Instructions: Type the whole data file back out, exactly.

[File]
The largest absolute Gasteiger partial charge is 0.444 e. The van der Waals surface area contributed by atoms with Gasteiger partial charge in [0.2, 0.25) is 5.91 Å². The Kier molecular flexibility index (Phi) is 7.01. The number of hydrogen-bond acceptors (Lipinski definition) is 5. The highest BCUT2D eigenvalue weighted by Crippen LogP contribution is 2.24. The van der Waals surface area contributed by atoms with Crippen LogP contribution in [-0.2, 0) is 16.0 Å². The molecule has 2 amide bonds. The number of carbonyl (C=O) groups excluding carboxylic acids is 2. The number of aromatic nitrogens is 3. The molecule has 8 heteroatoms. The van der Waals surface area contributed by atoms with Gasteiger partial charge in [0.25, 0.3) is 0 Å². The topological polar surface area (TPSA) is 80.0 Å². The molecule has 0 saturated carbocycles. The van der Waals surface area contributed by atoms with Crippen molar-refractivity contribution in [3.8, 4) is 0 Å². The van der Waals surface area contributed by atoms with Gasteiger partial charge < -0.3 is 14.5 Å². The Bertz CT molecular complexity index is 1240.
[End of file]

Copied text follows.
The largest absolute Gasteiger partial charge is 0.444 e. The van der Waals surface area contributed by atoms with Gasteiger partial charge in [0.2, 0.25) is 5.91 Å². The Kier molecular flexibility index (Phi) is 7.01. The number of hydrogen-bond acceptors (Lipinski definition) is 5. The highest BCUT2D eigenvalue weighted by Crippen LogP contribution is 2.24. The van der Waals surface area contributed by atoms with Crippen LogP contribution in [-0.2, 0) is 16.0 Å². The molecule has 2 amide bonds. The number of carbonyl (C=O) groups excluding carboxylic acids is 2. The number of aromatic nitrogens is 3. The molecule has 8 heteroatoms. The van der Waals surface area contributed by atoms with Gasteiger partial charge in [0.25, 0.3) is 0 Å². The topological polar surface area (TPSA) is 80.0 Å². The molecule has 0 saturated carbocycles. The van der Waals surface area contributed by atoms with Crippen molar-refractivity contribution in [3.8, 4) is 0 Å². The van der Waals surface area contributed by atoms with Gasteiger partial charge < -0.3 is 14.5 Å². The Bertz CT molecular complexity index is 1240.